Connecting state and local government leaders
Online portals can streamline services delivery and even support related applications, but agencies must build trust with staff and residents as they roll out automated services that collect personal information, agency experts say.
State agencies are “inching closer and closer” to online portals that streamline services and improve customer experience, but governments must still build trust with residents reluctant to embrace the technology, panelists said during a webinar this week.
Many states are exploring these one-stop shops that allow residents to conduct their business with the government online, Kelly Davis-Felner, chief marketing officer at digital government payment platform PayIt, said during a webinar hosted by MeriTalk
Good customer experience is especially important in agencies like state motor vehicle departments, which are traditionally more customer-facing but also have been dogged by inefficient, paper-based processes.
And sometimes, agencies can improve customer experience by borrowing ideas or leveraging technology from other departments. Ashley Laymon, chief experience officer at the Maryland Department of Information Technology, pointed to the Maryland Motor Vehicle Administration’s introduction of a digital driver’s license that can be used for ID at two airports. That technology could also be integrated into the state’s one-stop portal to streamline applying for a hunting license, for example.
“If we can start incorporating the use of some of these innovations that other agencies are doing and work together, that's a big piece of it,” Laymon said. The IT department is “not going to have all of the ideas.”
But it is crucial to make sure agencies are on board with these digital partnerships, she said. Sometimes, the “crazy ideas” that IT staff have may not make sense as a business process for an agency, so communication is key.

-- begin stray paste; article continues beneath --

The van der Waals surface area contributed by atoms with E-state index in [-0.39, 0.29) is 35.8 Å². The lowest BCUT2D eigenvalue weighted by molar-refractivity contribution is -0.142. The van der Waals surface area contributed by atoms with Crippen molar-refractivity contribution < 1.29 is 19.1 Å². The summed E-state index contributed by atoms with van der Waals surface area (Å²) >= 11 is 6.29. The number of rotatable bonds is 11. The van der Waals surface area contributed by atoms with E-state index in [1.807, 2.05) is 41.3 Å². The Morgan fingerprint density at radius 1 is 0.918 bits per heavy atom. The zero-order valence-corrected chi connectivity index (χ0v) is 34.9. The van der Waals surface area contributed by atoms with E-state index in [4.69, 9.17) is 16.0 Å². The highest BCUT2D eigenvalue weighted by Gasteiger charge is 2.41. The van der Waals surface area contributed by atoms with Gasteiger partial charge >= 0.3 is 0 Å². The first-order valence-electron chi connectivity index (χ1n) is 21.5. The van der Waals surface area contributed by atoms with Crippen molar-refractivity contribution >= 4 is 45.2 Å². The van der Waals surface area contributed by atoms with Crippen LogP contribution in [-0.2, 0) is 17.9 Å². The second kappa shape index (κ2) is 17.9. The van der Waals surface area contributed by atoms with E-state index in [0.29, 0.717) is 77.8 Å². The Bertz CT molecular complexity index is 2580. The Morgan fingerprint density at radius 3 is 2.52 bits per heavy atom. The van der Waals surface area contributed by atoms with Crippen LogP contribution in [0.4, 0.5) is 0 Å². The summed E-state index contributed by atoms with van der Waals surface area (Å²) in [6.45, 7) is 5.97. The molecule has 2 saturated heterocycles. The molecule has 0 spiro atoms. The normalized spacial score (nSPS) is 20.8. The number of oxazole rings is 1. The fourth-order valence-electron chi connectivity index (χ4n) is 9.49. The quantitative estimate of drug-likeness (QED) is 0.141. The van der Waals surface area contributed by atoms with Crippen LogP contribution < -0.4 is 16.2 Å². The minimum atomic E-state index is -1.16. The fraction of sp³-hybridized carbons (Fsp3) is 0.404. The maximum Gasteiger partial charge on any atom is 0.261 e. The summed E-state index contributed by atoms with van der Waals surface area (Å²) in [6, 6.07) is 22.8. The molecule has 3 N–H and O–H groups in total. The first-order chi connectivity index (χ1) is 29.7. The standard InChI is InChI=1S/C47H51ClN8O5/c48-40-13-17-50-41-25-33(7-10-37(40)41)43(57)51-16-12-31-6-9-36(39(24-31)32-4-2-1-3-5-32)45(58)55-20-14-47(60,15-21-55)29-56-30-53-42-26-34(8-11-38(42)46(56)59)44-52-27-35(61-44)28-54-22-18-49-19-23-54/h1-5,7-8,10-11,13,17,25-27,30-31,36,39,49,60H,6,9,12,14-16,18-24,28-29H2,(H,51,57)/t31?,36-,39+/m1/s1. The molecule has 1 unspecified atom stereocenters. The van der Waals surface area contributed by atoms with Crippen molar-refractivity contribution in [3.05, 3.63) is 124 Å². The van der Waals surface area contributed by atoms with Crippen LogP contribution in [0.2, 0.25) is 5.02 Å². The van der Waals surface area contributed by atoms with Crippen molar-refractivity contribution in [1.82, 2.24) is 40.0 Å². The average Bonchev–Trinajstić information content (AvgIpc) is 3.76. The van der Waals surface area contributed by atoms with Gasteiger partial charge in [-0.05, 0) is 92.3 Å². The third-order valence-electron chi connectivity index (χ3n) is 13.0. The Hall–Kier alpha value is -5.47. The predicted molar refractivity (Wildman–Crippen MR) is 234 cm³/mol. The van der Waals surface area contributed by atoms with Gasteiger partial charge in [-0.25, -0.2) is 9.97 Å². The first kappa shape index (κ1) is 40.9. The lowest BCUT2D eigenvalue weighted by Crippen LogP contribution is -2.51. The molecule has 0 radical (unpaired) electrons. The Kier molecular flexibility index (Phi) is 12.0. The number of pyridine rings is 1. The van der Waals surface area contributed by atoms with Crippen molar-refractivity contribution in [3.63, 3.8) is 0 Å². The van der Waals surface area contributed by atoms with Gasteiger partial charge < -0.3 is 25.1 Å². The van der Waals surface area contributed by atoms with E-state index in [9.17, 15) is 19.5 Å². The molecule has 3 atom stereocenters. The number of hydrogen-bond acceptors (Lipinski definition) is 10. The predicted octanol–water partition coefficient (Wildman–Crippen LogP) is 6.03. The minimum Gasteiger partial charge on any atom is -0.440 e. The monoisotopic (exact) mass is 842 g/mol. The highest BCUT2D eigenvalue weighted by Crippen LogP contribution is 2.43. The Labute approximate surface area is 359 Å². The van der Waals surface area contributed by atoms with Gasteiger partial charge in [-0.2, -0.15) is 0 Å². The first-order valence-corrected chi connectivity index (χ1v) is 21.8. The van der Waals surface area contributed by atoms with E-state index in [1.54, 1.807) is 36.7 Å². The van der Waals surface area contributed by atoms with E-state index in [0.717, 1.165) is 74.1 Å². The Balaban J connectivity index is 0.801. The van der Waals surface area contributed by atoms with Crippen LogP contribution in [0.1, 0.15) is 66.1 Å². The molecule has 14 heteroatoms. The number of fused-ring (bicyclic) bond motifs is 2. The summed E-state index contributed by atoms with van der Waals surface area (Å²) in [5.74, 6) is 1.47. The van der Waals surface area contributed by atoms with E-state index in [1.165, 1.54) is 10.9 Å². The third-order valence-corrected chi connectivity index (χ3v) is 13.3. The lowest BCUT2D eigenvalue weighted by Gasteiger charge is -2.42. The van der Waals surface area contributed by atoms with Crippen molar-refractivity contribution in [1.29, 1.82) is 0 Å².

Governments should also be responsive to residents’ needs in their customer service offerings, Laymon said, in some ways mirroring private-sector practices that allow users to do everything online without having to talk to someone. That can be difficult, she said, but is doable.
“Just having these customer-facing portals where you can understand quickly the forms or the processes you need to follow, [and then,] in an automated fashion, to be able to submit the information that you need to submit, upload the documents you need to upload and then pay for whatever licensing fee or permitting fee, you're trying to write something—that is revolutionary in government,” she said.
To get there, Michael Sandor, the director of digital government services at the South Carolina Department of Administration, said he encourages state and local agencies to share their strategies and roadmaps for the future with each other. That helps leaders at every level of government “embrace this idea that if we align from an initiatives standpoint, it gives [government leaders] better visibility as the provider to hit the mark” and help them achieve their goals.
Laymon said agencies looking to modernize customer experience should start with improving just one process or form that is a pain point or is frequently used by residents and look to make “incremental progress” from there. Trying to revolutionize entire government systems is too ambitious for a first attempt, she said.
But while there is enthusiasm for online portals and one-stop shops, panelists acknowledged that they still need to build trust among residents who may be reluctant to embrace the technology.
Laymon said that many people may not want to create an online account—as is typically required on online portals. They may prefer to use a “guest” account to complete certain tasks, like making bookings through parks departments. Finding use cases for anonymous interactions with digitized government is a hard balance to strike, she said.
Certain demographics may exercise a lot of “caution” when engaging with the government online due to generational mistrust, Sandor said. That’s “part of the challenge” IT leaders face as they modernize, he added.
Additionally, agency leaders must assure their employees that modernization and automation of certain tasks is not going to take their jobs away but will instead help them maintain or improve their productivity, Laymon said. She added that having to reassure residents and employees alike means needing to create “trust on both sides.”